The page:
Capital inflows into the UAE, boosted by unrest in Bahrain, brought interbank offered rates to a seven-year low on Monday as liquidity stayed high in the Gulf Arab state's banking sector.
Bank deposits in the world's No.3 oil exporter rose in April to their highest level in at least two years. However, UAE banks are still hesitant to lend following Dubai's debt woes and weakness in the property sector.
"In the last quarter we have seen a substantial amount of liquidity returning to the region, from Gulf states into the UAE as well as international investors looking for carry," said Benoit Anne, head of emerging market strategy at Societe Generale in London.
"This has led to the fall in EIBOR as interbank dirham liquidity has improved substantially," he said.
Investors perceive the UAE - together with Qatar the only Gulf Arab states to have escaped regional unrest - as a safe- haven bet benefiting from inflows out of Bahrain, where Sunni rulers crushed weeks of protests led mostly by the Shi'ite majority demanding democratic reforms in March.
The small non-OPEC oil producer declared martial law and invited troops from Gulf neighbours to help quell the protests in a crackdown near Manama's financial district on March 16. Martial law was only lifted at the start of this month.
The benchmark UAE three-month interbank offered rate was set at 1.633 percent at Monday's fixing, the lowest level since June 2004 and down from from Sunday's 1.643 percent. The rate remains, however, well above the Saudi benchmark of 0.659 percent .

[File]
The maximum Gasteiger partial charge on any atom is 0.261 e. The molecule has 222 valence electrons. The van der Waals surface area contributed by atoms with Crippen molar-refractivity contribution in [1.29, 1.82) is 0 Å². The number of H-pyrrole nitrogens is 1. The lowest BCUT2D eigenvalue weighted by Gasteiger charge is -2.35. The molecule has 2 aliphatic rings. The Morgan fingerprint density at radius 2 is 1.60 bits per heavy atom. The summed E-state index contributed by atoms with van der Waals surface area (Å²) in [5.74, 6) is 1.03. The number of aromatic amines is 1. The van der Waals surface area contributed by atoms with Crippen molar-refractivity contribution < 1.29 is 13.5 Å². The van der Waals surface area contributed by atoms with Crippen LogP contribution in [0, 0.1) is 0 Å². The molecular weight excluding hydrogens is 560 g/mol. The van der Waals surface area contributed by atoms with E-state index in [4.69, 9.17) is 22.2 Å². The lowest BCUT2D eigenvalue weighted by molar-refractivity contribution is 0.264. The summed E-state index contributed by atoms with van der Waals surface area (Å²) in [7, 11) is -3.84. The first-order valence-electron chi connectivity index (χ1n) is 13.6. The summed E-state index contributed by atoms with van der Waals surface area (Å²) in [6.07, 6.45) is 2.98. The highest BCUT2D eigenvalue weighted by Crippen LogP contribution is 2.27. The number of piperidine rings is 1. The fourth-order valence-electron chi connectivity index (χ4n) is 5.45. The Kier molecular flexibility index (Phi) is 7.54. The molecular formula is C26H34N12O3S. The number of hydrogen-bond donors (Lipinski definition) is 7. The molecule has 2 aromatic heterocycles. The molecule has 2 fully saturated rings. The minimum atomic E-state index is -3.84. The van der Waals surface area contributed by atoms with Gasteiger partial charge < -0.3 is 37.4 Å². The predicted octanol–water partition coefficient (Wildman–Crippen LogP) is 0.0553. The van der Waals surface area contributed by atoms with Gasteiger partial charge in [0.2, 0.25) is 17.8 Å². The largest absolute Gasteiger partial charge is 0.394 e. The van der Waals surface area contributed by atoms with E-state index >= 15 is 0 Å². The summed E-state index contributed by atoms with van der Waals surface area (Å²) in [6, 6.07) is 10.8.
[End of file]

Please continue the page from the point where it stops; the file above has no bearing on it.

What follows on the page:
Before Dubai's debt crisis in November 2009, the rate was 1.915 percent.
Deposits at UAE banks stood at AED1.128 trillion ($307 billion) in April, up 2.1 percent from the previous month and 7.5 percent from December, when the turmoil in the Arab world started.
The UAE central bank had been urging banks to bring rates down and increase lending after September's $25 billion debt restructuring deal with Dubai World.
UAE private sector credit growth has been anaemic, at a mere 2.0 percent in February, compared to annual rates of well over 50 percent in the oil-boom year of 2008.
"I see UAE rates falling further. At the moment, the GCC (Gulf Cooperation Council) currencies are full of liquidity and the market is over-supplied," said Ali Askar, a senior foreign exchange dealer at Bahrain's Ahli United Bank.
The UAE has escaped public protests that challenged nearby Bahrain, Oman and Yemen. It pledged to spend $1.6 billion in less-developed northern emirates, introduced bread and rice subsidies and hiked military pensions among other measures.
Improved liquidity in the UAE, the second largest Arab economy, has been also helping push currency forwards down over the past three months.
"There is quite a lot of liquidity coming in from offshore. The FX swaps along the curve are much lower," said Lyndon Loos, head of forex trading for Middle East and North Africa at Standard Chartered in Dubai.
One-year dirham forwards were quoted at -6.5/1.5 points on Monday, compared with a peak of 45 points at the beginning of March. Forwards now imply the dirham will hold close to its 3.6725 peg to the dollar over a one-year period.For all the latest banking and finance news from the UAE and Gulf countries, follow us on Twitter and Linkedin, like us on Facebook and subscribe to our YouTube page, which is updated daily.
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